They’re both iconic figures in American culture who are known by their first names. California’s former governor is Arnold. The GOP presidential front-runner is The Donald. We Californians, who lived through Arnold’s two terms in the governor’s office, have watched The Donald’s presidential campaign unfold with a sense of deja vu.
Donald Trump starred in the TV show “Celebrity Apprentice.” Arnold Schwarzenegger will replace him. Both men can boast supersize personalities and bulging bank accounts. Both ran for a top office with no political experience whatsoever — which turned out to be a plus as they tapped into a tidal wave of voter resentment. Both are more pragmatic than ideological.
Schwarzenegger’s supporters thought he could not win a GOP primary — and he didn’t have to, because he ran and won in California’s free-for-all recall election of 2003. Trump’s front-runner status in the 2016 primary — also the beneficiary of a crowded field — likewise has confounded the political professional class.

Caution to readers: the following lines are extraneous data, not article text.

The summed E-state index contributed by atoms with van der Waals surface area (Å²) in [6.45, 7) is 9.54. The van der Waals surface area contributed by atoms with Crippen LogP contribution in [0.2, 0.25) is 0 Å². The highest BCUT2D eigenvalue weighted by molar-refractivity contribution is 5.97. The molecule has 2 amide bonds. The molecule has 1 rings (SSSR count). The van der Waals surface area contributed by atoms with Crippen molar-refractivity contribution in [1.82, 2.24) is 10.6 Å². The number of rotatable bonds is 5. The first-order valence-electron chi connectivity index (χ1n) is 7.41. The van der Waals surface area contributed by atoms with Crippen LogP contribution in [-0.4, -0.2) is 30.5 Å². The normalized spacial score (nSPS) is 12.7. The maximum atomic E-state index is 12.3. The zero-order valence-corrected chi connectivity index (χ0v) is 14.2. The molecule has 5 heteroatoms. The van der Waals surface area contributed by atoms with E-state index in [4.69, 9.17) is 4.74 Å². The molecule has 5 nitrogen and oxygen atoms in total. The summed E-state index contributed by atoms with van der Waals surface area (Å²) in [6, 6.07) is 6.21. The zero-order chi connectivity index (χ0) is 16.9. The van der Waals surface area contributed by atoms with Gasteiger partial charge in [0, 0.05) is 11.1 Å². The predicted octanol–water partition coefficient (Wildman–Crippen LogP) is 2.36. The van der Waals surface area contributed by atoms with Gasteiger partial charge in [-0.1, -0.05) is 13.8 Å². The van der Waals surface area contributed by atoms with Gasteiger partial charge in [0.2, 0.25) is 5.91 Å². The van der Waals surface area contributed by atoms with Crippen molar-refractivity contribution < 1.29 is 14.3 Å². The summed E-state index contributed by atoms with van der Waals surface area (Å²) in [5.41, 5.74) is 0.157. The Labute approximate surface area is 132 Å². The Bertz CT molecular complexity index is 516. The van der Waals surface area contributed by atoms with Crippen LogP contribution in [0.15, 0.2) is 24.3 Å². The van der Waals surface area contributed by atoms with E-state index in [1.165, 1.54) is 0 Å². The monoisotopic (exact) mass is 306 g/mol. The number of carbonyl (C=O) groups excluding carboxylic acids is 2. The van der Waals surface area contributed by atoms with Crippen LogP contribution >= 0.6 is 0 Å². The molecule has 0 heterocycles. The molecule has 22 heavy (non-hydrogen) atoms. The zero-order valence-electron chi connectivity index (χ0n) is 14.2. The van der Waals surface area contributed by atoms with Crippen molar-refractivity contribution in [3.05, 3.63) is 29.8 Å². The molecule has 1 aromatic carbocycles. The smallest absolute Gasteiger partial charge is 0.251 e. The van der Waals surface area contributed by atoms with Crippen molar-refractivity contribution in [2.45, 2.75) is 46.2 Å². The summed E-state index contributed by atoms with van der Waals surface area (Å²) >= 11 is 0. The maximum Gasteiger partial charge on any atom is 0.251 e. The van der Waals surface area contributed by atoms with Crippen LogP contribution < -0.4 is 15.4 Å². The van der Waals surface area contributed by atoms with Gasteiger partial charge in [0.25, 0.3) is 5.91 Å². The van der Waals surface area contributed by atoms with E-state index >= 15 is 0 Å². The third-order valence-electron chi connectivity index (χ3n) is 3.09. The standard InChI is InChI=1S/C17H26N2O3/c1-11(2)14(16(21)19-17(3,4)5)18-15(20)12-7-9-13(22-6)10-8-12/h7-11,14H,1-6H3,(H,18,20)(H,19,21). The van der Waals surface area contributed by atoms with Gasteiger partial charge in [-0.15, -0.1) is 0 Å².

Over the week, I talked to four former Schwarzenegger aides (only two of whom would say anything on the record) about what Trump and Schwarzenegger have in common, how they are different, and what Schwarzenegger’s tenure might tell us about a Trump presidency, should he win in November.
One former adviser, Adam Mendelsohn, who wanted nothing to do with a negative assessment of Schwarzenegger’s time in office, told me he sees “absolutely no similarity between the two” men. All appreciated that the biggest difference is that Trump is running for president — as a naturalized citizen, the Austrian Oak is not eligible to be president under the Constitution — and there should be a higher bar for the man who wants to have his hand on the nuclear button.
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